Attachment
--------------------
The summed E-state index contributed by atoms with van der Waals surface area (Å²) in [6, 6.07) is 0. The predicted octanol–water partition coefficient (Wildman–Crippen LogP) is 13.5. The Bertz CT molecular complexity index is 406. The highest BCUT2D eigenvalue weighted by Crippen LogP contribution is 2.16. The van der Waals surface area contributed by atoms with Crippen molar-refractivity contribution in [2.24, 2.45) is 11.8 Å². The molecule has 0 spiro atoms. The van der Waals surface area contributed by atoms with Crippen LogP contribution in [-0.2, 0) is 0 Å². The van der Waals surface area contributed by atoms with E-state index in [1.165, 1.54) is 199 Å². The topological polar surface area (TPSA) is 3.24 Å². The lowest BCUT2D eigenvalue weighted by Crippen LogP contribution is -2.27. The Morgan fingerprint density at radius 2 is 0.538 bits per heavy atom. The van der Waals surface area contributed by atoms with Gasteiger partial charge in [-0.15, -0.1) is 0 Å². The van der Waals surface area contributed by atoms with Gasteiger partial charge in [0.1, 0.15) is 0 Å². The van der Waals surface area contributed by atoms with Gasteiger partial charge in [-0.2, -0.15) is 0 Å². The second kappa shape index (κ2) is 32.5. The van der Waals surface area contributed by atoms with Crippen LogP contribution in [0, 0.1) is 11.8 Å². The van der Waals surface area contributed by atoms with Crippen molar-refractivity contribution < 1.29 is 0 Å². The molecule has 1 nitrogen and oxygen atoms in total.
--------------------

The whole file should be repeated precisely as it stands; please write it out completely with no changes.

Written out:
The summed E-state index contributed by atoms with van der Waals surface area (Å²) in [6, 6.07) is 0. The predicted octanol–water partition coefficient (Wildman–Crippen LogP) is 13.5. The Bertz CT molecular complexity index is 406. The highest BCUT2D eigenvalue weighted by Crippen LogP contribution is 2.16. The van der Waals surface area contributed by atoms with Crippen molar-refractivity contribution in [2.24, 2.45) is 11.8 Å². The molecule has 0 spiro atoms. The van der Waals surface area contributed by atoms with Crippen LogP contribution in [-0.2, 0) is 0 Å². The van der Waals surface area contributed by atoms with E-state index in [1.165, 1.54) is 199 Å². The topological polar surface area (TPSA) is 3.24 Å². The lowest BCUT2D eigenvalue weighted by Crippen LogP contribution is -2.27. The Morgan fingerprint density at radius 2 is 0.538 bits per heavy atom. The van der Waals surface area contributed by atoms with Gasteiger partial charge in [-0.15, -0.1) is 0 Å². The van der Waals surface area contributed by atoms with Gasteiger partial charge in [0.1, 0.15) is 0 Å². The van der Waals surface area contributed by atoms with Gasteiger partial charge in [-0.2, -0.15) is 0 Å². The second kappa shape index (κ2) is 32.5. The van der Waals surface area contributed by atoms with Crippen LogP contribution in [0, 0.1) is 11.8 Å². The van der Waals surface area contributed by atoms with Crippen molar-refractivity contribution < 1.29 is 0 Å². The molecule has 1 nitrogen and oxygen atoms in total.